NBN Co Wants to Turn Your NBN 100 Plan into NBN 500

NBN Co Wants to Turn Your NBN 100 Plan into NBN 500

NBN Co has released a new proposal for its Australia-wide network, and it includes something that makes my eyes want to bulge out of my skull: an upgrade for ‘Home Fast’ NBN 100 plans to make them capable of 500Mbps speeds at no extra cost to retailers.

Holy heck, yes please.

The company, which manages the NBN, says that it will only work on homes with HFC or are fitted with fibre (FTTP), which makes sense given that NBN 250 and NBN 1000 plans are currently only available to such eligible addresses – 500Mbps is a bit difficult for copper-heavy homes serviced by FTTC and FTTN to handle. Don’t fret, though – you may be eligible to upgrade your home internet to access these speeds (and NBN Co is looking to relax the requirements for the upgrade).

500mbps NBN: What’s actually changing under this proposal?

To underscore how big a jump from 100Mbps to 500Mbps would be for you, on a standard ‘Home Fast’ NBN 100 plan, the company used a Fortnite patch as an example – about 25GB. At current speeds, this would take around 36 minutes to apply. On the proposed speeds, it could be installed in as quick as seven minutes – or even down to five minutes on faster-proposed plan changes.

Average household data consumption over the nbn network in Australia. Graph: NBN Co

Within the same proposal, the company said that it wants to increase the speed of its ‘Home Superfast’ 250/25 (download/upload) plan to up to 750/50 speeds, and increase ‘Home Ultrafast’ 500-1000/50 plan to 750-1000/50-100.

“The average household now consumes 443 gigabytes per month across 22 internet-connected devices. We predict that average will grow to 33 connected devices by 2026 and 40 by the end of the decade,” Chief Customer Officer at NBN Co Anna Perrin said.

“Yet despite this explosion in data usage, many customers have remained on the same broadband plan for years. Our network monitoring suggests that some customers are potentially hitting their maximum speed on a regular basis. These customers may enjoy a better internet experience on a faster speed tier.”

Naturally, these changes would come in to accommodate modern internet usage. Our engagement with media, be it news, streaming, gaming, social media, or broadly anything entertainment-wise, is quite dependent on our internet access – and that’s without considering the needs we have for online access when we’re working from home.

The company estimates that nine million homes would see the benefit of the upgraded speed tiers by December 2024 and potentially up to 10.2 million by December 2025.

What do retailers think?

NBN Co wants to increase the faster speeds within the next year. An industry consultation paper has been released, with the company seeking retailer input (for example, from the likes of Telstra and TPG). The consultation paper closed earlier this month.

“At Aussie we’re incredibly proud of the great investments in our retail network to improve the experience for customers adopting FTTP, and NBN Co’s announcement has made that early investment all the more essential as Australians take the next step into a high-speed future. It’s essential, however, that these announcements are paired with more investment in fixed broadband for regional Australians so the digital inclusion gap isn’t widened further,” Aussie Broadband Group managing director Phillip Britt said in a statement.

“While Aussie has a very strong share of the Fibre Connect market we still need to understand what impacts this will have for competition. By switching customers over at the wholesale level, smaller RSPs may miss out on the opportunity to compete for those customers which could harm retail-side innovation in the Australian broadband market.”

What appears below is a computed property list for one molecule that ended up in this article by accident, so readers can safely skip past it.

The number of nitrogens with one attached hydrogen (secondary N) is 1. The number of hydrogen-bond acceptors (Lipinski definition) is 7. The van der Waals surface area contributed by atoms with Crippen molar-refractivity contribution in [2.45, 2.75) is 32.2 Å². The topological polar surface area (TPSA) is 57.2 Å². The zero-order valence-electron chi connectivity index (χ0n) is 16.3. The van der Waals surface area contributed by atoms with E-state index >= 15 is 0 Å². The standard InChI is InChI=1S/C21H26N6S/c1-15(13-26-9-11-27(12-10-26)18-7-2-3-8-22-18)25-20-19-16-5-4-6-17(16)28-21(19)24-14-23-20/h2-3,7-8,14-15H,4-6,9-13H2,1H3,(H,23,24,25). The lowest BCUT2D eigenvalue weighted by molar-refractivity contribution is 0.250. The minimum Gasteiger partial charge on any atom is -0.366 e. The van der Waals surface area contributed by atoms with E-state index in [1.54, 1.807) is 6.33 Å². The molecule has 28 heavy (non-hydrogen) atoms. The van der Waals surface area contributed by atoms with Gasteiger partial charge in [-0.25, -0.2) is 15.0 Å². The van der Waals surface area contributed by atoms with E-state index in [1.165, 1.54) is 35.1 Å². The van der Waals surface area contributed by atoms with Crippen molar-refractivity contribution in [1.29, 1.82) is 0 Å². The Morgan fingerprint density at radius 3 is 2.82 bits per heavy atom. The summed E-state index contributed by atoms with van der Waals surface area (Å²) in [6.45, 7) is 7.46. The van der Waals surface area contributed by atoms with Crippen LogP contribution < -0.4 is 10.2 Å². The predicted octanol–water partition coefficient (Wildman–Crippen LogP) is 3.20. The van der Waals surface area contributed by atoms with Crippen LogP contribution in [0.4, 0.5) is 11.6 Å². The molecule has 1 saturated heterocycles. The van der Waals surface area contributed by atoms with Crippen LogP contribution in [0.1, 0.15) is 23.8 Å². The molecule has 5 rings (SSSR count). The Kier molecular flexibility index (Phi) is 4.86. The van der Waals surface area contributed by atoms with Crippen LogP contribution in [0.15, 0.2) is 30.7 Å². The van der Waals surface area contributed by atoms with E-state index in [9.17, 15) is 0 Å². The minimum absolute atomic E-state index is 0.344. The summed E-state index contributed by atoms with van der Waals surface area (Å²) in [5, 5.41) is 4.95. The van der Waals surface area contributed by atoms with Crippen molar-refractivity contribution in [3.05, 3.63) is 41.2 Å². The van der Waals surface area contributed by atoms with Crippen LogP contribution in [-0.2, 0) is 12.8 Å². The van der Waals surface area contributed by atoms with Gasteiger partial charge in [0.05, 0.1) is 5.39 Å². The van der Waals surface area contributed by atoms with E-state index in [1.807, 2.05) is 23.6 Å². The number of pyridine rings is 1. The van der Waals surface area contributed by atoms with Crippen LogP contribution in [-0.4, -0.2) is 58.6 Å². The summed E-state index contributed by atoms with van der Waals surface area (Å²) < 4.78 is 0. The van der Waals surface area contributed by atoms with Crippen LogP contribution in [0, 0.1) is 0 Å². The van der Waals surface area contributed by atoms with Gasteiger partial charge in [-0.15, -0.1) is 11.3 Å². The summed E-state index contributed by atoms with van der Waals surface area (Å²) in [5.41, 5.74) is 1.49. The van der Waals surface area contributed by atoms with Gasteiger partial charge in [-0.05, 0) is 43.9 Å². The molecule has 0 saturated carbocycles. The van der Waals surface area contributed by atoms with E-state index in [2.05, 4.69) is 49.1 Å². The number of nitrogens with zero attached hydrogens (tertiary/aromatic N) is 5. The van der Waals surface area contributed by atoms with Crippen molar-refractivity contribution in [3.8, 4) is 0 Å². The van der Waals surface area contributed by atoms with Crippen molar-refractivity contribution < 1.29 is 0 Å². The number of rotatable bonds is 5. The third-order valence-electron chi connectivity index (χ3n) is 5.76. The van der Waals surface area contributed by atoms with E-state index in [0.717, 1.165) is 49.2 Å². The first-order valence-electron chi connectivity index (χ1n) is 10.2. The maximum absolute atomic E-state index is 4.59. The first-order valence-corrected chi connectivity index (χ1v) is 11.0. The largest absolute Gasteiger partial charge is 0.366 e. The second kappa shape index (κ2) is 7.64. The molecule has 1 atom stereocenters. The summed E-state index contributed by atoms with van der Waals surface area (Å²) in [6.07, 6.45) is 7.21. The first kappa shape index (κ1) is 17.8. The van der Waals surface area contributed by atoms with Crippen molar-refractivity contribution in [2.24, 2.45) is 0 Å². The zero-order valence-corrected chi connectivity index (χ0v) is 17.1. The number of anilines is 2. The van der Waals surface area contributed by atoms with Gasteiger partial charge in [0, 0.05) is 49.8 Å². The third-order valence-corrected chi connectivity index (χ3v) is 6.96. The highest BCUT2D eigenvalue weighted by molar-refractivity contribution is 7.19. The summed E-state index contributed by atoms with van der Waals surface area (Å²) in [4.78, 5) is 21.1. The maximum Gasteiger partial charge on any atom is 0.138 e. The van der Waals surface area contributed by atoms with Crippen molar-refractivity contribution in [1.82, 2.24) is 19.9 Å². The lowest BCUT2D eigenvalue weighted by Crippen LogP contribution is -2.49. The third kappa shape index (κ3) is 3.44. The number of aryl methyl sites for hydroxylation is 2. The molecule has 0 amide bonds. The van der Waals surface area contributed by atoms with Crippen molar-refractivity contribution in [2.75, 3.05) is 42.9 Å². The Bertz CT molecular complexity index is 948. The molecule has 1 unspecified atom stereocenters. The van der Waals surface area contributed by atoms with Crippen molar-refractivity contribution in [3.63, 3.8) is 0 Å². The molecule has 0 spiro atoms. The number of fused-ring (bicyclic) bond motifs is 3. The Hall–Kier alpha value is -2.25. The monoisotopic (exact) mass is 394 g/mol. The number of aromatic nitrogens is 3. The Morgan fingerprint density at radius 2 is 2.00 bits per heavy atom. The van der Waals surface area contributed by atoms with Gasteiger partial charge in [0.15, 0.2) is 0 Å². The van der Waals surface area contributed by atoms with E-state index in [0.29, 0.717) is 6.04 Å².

That’s actually a really good point – switching from 100Mbps to 500Mbps is a huge jump, and what we’re talking about here is a complete shakeup of the speed packages NBN offers, not the addition of speed packages that retailers like Aussie can offer. As far as competition goes, though, it just bumps up the speed of a product, while not providing any further plan opportunities for competition.

TPG Telecom has also weighed in with a statement. “Enabling faster download speeds for NBN customers is a positive opportunity for those who can access it. However, we must not overlook customers who cannot afford pricier, high-speed NBN plans, or the associated costs of upgrading equipment to take full advantage of these new speeds,” a TPG Telecom spokesperson said. “If NBN was genuine about addressing affordability and high-speed access for all Australians, it would extend these benefits to the 70 per cent of NBN customers on its entry-level 12, 25, and 50Mbps plans. In this cost-of-living crisis, it would be disappointing if only those with the financial means to access high-speed NBN plans reaped the benefits of these upgrades.”

Optus has also provided Gizmodo Australia with a statement. “We welcome NBN’s move to improve customers’ access to higher speeds,” Optus vice president of government and regulatory affairs Andrew Sheridan said. “This proposal is something Optus has long called for and is consistent with our focus on improving the connectivity experience for all Australians in this rapidly evolving digital world. We look forward to working with the NBN to understand how these higher speed tiers can be delivered to all households.”

And finally, Telstra has also weighed in with a comment. “We are always supportive of any initiative that provides an improved experience for our customers. We look forward to further discussions with NBN Co during the consultation period as we assess the impact on Telstra and our customers,” a Telstra spokesperson said.

Image: NBN Co

This article has been updated since it was originally published.

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